Warm weather has returned to our part of the world just in time for Spring Break.

One of our boys started his break yesterday when he caught a ride with Uncle Brian and Cousins Austin and Kyndal on their way to visit Grandma and Grandpa at the lake. Uncle Brian took pity on him when I told him that Connor was in tears when he found out Austin and Kyndal were going to the lake before him. So Connor ended up as a surprise visitor for Grandma and Grandpa.

With Connor away, the twins and I had the backyard to ourselves today. Sawyer was all about the swings, of course. And Xander was all about the frisbee. He's obsessed. He loves to watch it sail through the air, chase it down, then bring it back to start the process all over again. We spent hours soaking up the sun and enjoying the warm weather.

Connor is off having fun at the lake with his cousins. The twins and I will join them later in the week for a few days visit of our own. Spring Break is here!

The New Office

The New Office, originally uploaded by cheryl.

Five years. That's how long it's been since I worked full-time. I stopped working right before the twins were born, and decided I would take a few years off to take care of the kids. Five years later, I'm still not ready to go back. Not to a full-time job, or the full-time hours.

Luckily, I've been able to keep my hand in my old career. I left my last employer on such good terms (I like to think it's because I helped them find a great replacement before I left) that they referred me to one of their clients who was looking for some part-time help.

In my other life, before kids, I was in marketing and graphic design. I worked at a marketing agency right out of college, then took a job as the marketing manager for a local architecture firm. It was full of long weeks, late nights and weekend conferences. And that just wasn't going to work with three young boys at home.

So I took some time off. And I was lucky enough to get that one referral at just the right time. It turned out to be a great opportunity, starting with a one-time project that turned into a part-time job. I basically do my old job on a project-by-project basis, with a few in-office meetings scheduled around the boys' crazy school schedules and the bulk of the work done from the comfort of my own home. And it's turned into more work. I have a second client interested in some part-time work.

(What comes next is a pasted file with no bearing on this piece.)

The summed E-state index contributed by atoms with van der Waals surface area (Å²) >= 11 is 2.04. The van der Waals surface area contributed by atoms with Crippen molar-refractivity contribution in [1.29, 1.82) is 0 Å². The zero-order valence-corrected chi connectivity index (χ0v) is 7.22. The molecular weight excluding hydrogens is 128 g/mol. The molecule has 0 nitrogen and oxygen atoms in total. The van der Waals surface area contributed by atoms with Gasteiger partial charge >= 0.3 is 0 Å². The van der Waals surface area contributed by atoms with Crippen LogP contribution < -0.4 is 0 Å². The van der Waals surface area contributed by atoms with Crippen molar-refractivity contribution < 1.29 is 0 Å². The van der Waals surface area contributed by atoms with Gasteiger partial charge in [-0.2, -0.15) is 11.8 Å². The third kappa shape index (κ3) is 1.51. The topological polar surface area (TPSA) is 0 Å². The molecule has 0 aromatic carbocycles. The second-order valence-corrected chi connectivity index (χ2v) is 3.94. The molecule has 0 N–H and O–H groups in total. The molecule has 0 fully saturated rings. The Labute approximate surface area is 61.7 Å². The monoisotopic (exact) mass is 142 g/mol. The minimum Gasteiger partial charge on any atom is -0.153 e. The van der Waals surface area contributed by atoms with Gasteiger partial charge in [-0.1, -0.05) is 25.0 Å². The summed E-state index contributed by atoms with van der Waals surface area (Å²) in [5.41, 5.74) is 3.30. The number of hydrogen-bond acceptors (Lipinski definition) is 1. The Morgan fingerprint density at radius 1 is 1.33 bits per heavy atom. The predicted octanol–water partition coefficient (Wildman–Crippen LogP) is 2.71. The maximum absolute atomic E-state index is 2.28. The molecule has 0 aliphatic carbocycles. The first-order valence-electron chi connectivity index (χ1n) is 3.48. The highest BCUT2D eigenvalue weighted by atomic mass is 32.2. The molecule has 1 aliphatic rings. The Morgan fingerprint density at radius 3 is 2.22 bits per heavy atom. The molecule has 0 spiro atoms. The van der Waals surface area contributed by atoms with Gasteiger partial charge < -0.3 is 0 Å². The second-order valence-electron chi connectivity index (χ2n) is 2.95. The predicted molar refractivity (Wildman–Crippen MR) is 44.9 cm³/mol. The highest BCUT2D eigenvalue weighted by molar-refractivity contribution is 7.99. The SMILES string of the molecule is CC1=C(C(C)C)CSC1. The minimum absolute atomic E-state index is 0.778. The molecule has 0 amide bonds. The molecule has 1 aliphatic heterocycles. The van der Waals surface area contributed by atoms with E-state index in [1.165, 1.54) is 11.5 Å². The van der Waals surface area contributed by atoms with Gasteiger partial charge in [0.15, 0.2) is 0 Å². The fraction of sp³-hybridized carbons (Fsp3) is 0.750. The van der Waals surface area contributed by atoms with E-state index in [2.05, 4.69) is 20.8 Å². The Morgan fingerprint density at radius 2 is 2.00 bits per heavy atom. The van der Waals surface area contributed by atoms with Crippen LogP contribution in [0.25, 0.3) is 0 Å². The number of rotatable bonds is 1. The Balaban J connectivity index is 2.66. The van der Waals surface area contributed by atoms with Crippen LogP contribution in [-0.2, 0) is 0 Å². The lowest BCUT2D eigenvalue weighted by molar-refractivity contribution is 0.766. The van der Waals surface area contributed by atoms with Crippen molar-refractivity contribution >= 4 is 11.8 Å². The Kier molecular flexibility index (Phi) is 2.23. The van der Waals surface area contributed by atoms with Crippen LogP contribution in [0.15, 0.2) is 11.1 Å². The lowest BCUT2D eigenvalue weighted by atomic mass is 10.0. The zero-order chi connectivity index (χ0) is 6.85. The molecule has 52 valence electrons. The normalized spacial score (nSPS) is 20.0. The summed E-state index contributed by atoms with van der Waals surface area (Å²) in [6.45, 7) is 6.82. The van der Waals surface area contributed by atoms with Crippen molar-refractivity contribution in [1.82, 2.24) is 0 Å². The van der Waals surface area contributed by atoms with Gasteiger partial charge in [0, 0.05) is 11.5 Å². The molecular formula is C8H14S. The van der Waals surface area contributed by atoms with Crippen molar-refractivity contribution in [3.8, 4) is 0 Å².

And that means I needed a full-time home office. One that wasn't constantly overtaken by three computer-obsessed little boys. Or stalked by those same little boys if I happened to be there, trying to work, during daytime hours. (Just take a look at the background of the above photo, where two little boys have taken over the original office).

So now I have a new laptop. And new computer software (CS5, anyone?). And I'm ready to work again. From home. Or car line. Or the back yard. Or wherever I happen to be at the moment.

After all, as Connor mentioned last week. It's getting warm again. It's almost time to get the boat back out. Maybe I can catch some sun and waves while I work this summer.

I kind of like this part-time work. And I'm pretty sure I'm going to love my new office, wherever it may be.

Friday, April 1, 2011

Spring = Baseball = Love

Fierce, originally uploaded by cheryl.

It’s that time of year again. One little boy in our house is particularly excited, because something he dearly loves is about to start again.


You’ll forgive the rest of us for not being quite so excited. Practices. Games. White baseball pants (really, who didn’t think that one through?). Little boys running wild everywhere, sometimes paying attention to the game and sometimes just doing their own thing.

But we’ll look beyond those things. It’s not about us, not really. This is something for Connor. It’s one of the few things that he has asked to do, one of the few things that is simply for him.

This year he is a Knight. That in and of itself has him excited. One of his favorite toys is a Lego castle play set. So much more impressive than last year’s Blue Jays, though for those of us who know baseball, I can’t think of any major league teams with a Knight as their mascot.

But Connor is too young to care about major league teams, thank goodness. At some point he will get his new team colors and uniforms. He will be particularly excited to have a new hat. Surely at some point that will come.

We love that his league is so close to our house. But the league seems a little disorganized to us. Part of that sure comes from the fact that Uncle Brian and Cousin Austin play in the most competitive league in our area, and they’ve had practice and game schedules up for weeks. They even had tryouts, which are long since over. So perhaps our frame of reference is a bit off. Or perhaps, if Connor continues down this path, we’re going to have to look at other, more organized and competitive leagues as he gets older.

Besides, we may have two little boys interested in baseball. During last week’s warm weather, we spent a lot of time out in the backyard. One afternoon we got Connor’s baseball gear out for a little practice. Xander was quite interested in all of it. Throwing the baseball. Catching the baseball with the glove (albeit one that fit the wrong hand for our lefty). Hitting the ball off of the tee. He seemed to love it.


After living most of my childhood at the baseball field, perhaps I was hopeful the kids might pick up a different sport. I know Daddy, as a former soccer player, was hoping they might take that route. But it’s still early yet. We’ll let them go their own way, and make sure they have opportunities to see and try different things.

It is about them, after all. We’re just along for the ride.